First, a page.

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The AARP Public Policy Institute focuses on issues of critical importance as we age. Below we highlight research, analysis, background and commentary on Medicare.
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When it comes to catalyzing a Culture of Health in America’s communities, creative solutions are emerging to promote well-being. As a means of fostering that trend, the AARP Public Policy Institute has launched a Culture of Health initiative to champion change across America in the areas of health and well-being. Meet a group of 10 leaders who saw a challenge before them in their own communities and responded. Read
Nearly half of US adults ages 65 and older – more than 23 million people -- have prediabetes—blood sugar levels that are higher than normal but not high enough to be considered diabetes. Nine out of 10 people with prediabetes do not even know they have the condition, and many do not realize that prediabetes is a serious health concern that increases risk for developing type 2 diabetes, heart disease, and stroke. Read
Dementia medications typically provide modest, short-term benefits and therefore are not intended for long-term use. Nevertheless, findings from a new AARP Public Policy Institute (PPI) report indicate that some adults with dementia remained on these drugs for as long as a decade, increasing the potential for adverse health outcomes and costing nearly $20,000. Read
Using Telehealth to Improve Home-Based Care for Older Adults and Family Caregivers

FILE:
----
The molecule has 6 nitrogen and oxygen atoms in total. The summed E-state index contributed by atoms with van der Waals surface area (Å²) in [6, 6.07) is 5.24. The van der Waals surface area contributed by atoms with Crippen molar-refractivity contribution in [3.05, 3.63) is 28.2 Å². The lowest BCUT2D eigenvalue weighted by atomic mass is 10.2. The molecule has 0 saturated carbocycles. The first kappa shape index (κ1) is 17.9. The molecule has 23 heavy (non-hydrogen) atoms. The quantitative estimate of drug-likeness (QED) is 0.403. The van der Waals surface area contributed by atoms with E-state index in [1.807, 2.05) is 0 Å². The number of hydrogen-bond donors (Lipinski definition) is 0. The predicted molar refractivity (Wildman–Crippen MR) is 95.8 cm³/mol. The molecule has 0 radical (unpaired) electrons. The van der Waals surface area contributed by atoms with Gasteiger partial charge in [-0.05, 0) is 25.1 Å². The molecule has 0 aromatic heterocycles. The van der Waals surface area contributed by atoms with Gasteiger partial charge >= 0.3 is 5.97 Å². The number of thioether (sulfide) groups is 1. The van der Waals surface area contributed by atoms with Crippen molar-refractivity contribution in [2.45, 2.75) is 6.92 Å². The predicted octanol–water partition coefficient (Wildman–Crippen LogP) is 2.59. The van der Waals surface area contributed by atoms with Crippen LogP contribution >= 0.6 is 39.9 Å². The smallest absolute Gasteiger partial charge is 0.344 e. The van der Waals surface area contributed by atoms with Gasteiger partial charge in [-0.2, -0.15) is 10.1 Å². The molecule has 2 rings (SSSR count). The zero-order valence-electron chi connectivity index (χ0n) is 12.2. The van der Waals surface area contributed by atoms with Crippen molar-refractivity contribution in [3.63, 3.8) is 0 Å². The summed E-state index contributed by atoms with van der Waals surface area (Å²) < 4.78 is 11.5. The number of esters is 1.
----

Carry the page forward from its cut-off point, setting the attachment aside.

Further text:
This paper describes the consumer perspective on the value of telehealth and the current policy concerns with this avenue of health care delivery. This consumer perspective is provided by AARP’s Public Policy Institute on behalf of older adults and their family caregivers. Read
This Spotlight is based on an analysis of administrative claims data from the OptumLabs Data Warehouse. In our sample of Medicare Advantage beneficiaries ages 65 and older with dementia living in the community, antipsychotic (AP) use increased by 6% between 2012 and 2015, from 12.6% to 13.4%. Read
This fact sheet provides an overview of the SNAP program’s eligibility criteria and provides state-level data on benefits, household composition, and participation for SNAP households with older adults. Read
This Spotlight describes the use of low-value health care services by private plan enrollees age 50+. Read
The latest Rx Price Watch report by Leigh Purvis and Dr. Stephen W. Schondelmeyer finds that retail prices for widely used prescription drugs increased, on average, between 2006 and 2015. In 2015, retail prices for 768 brand name, generic, and specialty prescription drugs widely used by Medicare beneficiaries increased by an average of 6.4 percent. In contrast, the general inflation rate was 0.1 percent over the same period. Read
Studies have shown that socially isolated older adults are at greater risk for poor health and death than their well-connected counterparts. Now a new study—the first to examine whether social isolation also affects health care spending among older adults—finds that a lack of social contacts among older adults is associated with an estimated $6.7 billion in additional Medicare spending annually. Read
Implantable devices, like cardiac pacemakers and artificial hips, are a central part of medical treatment today. As the population has aged and technology has advanced, the range of implantable devices and the number that are being inserted in people have increased dramatically. As a result, AARP’s Public Policy Institute is taking a closer look at issues related to the regulatory oversight and cost of these devices. Read